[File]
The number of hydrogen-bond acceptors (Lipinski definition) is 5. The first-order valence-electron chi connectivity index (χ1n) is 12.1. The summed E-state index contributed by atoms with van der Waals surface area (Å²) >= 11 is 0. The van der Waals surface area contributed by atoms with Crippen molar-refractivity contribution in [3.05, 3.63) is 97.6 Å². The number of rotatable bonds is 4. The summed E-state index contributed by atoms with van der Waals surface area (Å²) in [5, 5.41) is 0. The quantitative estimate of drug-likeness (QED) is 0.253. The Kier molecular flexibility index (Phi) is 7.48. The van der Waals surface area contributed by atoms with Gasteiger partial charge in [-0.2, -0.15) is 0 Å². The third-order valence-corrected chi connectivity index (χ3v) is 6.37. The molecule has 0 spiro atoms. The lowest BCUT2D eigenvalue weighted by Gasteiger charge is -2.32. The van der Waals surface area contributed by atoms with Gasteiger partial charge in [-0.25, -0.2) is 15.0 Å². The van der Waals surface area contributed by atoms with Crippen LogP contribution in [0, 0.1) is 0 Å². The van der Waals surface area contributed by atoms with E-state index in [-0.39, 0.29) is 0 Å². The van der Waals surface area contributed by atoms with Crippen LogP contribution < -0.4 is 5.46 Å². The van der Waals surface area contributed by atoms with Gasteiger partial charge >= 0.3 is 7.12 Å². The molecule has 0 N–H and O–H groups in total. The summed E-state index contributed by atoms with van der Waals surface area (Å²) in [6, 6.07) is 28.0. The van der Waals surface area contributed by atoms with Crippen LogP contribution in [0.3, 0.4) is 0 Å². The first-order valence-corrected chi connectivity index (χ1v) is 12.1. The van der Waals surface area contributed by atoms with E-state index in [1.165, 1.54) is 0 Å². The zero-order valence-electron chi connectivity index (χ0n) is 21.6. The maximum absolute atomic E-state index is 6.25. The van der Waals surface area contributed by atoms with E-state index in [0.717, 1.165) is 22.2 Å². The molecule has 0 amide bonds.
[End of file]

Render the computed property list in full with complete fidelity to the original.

The number of hydrogen-bond acceptors (Lipinski definition) is 5. The first-order valence-electron chi connectivity index (χ1n) is 12.1. The summed E-state index contributed by atoms with van der Waals surface area (Å²) >= 11 is 0. The van der Waals surface area contributed by atoms with Crippen molar-refractivity contribution in [3.05, 3.63) is 97.6 Å². The number of rotatable bonds is 4. The summed E-state index contributed by atoms with van der Waals surface area (Å²) in [5, 5.41) is 0. The quantitative estimate of drug-likeness (QED) is 0.253. The Kier molecular flexibility index (Phi) is 7.48. The van der Waals surface area contributed by atoms with Gasteiger partial charge in [-0.2, -0.15) is 0 Å². The third-order valence-corrected chi connectivity index (χ3v) is 6.37. The molecule has 0 spiro atoms. The lowest BCUT2D eigenvalue weighted by Gasteiger charge is -2.32. The van der Waals surface area contributed by atoms with Gasteiger partial charge in [-0.25, -0.2) is 15.0 Å². The van der Waals surface area contributed by atoms with Crippen LogP contribution in [0, 0.1) is 0 Å². The van der Waals surface area contributed by atoms with E-state index in [-0.39, 0.29) is 0 Å². The van der Waals surface area contributed by atoms with Crippen LogP contribution < -0.4 is 5.46 Å². The van der Waals surface area contributed by atoms with Gasteiger partial charge >= 0.3 is 7.12 Å². The molecule has 0 N–H and O–H groups in total. The summed E-state index contributed by atoms with van der Waals surface area (Å²) in [6, 6.07) is 28.0. The van der Waals surface area contributed by atoms with Crippen LogP contribution in [0.3, 0.4) is 0 Å². The first-order valence-corrected chi connectivity index (χ1v) is 12.1. The van der Waals surface area contributed by atoms with E-state index in [1.165, 1.54) is 0 Å². The zero-order valence-electron chi connectivity index (χ0n) is 21.6. The maximum absolute atomic E-state index is 6.25. The van der Waals surface area contributed by atoms with E-state index in [0.717, 1.165) is 22.2 Å². The molecule has 0 amide bonds.